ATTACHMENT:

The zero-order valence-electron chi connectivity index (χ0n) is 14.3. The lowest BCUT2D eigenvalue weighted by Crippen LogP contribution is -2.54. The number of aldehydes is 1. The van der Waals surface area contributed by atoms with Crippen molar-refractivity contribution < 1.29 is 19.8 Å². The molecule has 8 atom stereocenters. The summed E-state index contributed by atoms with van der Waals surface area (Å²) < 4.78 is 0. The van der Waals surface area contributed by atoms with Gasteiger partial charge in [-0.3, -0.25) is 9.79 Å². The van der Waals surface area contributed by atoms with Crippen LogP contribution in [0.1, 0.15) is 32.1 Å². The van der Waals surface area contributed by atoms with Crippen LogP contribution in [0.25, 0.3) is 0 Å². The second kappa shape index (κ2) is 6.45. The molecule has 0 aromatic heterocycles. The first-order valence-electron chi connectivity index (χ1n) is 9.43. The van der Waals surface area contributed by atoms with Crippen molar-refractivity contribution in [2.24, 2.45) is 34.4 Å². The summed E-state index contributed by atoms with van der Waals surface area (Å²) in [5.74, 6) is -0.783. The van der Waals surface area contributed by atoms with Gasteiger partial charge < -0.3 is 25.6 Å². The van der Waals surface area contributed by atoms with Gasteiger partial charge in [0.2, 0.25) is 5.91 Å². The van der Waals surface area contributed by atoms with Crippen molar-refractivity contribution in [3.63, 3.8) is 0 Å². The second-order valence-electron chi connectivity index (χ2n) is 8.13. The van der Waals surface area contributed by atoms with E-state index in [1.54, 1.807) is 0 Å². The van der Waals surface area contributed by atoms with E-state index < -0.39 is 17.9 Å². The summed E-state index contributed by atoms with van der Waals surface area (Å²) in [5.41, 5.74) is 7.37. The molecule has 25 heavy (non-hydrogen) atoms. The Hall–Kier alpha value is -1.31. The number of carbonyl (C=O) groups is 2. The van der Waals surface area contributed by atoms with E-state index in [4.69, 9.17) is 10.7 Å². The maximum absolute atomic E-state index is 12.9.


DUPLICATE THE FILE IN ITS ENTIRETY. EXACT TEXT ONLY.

The zero-order valence-electron chi connectivity index (χ0n) is 14.3. The lowest BCUT2D eigenvalue weighted by Crippen LogP contribution is -2.54. The number of aldehydes is 1. The van der Waals surface area contributed by atoms with Crippen molar-refractivity contribution < 1.29 is 19.8 Å². The molecule has 8 atom stereocenters. The summed E-state index contributed by atoms with van der Waals surface area (Å²) < 4.78 is 0. The van der Waals surface area contributed by atoms with Gasteiger partial charge in [-0.3, -0.25) is 9.79 Å². The van der Waals surface area contributed by atoms with Crippen LogP contribution in [0.1, 0.15) is 32.1 Å². The van der Waals surface area contributed by atoms with Crippen LogP contribution in [0.25, 0.3) is 0 Å². The second kappa shape index (κ2) is 6.45. The molecule has 0 aromatic heterocycles. The first-order valence-electron chi connectivity index (χ1n) is 9.43. The van der Waals surface area contributed by atoms with Crippen molar-refractivity contribution in [2.24, 2.45) is 34.4 Å². The summed E-state index contributed by atoms with van der Waals surface area (Å²) in [5.74, 6) is -0.783. The van der Waals surface area contributed by atoms with Gasteiger partial charge < -0.3 is 25.6 Å². The van der Waals surface area contributed by atoms with Gasteiger partial charge in [0.2, 0.25) is 5.91 Å². The van der Waals surface area contributed by atoms with Crippen molar-refractivity contribution in [3.63, 3.8) is 0 Å². The second-order valence-electron chi connectivity index (χ2n) is 8.13. The van der Waals surface area contributed by atoms with E-state index in [1.54, 1.807) is 0 Å². The van der Waals surface area contributed by atoms with E-state index < -0.39 is 17.9 Å². The summed E-state index contributed by atoms with van der Waals surface area (Å²) in [5.41, 5.74) is 7.37. The molecule has 25 heavy (non-hydrogen) atoms. The Hall–Kier alpha value is -1.31. The number of carbonyl (C=O) groups is 2. The van der Waals surface area contributed by atoms with E-state index in [4.69, 9.17) is 10.7 Å². The maximum absolute atomic E-state index is 12.9.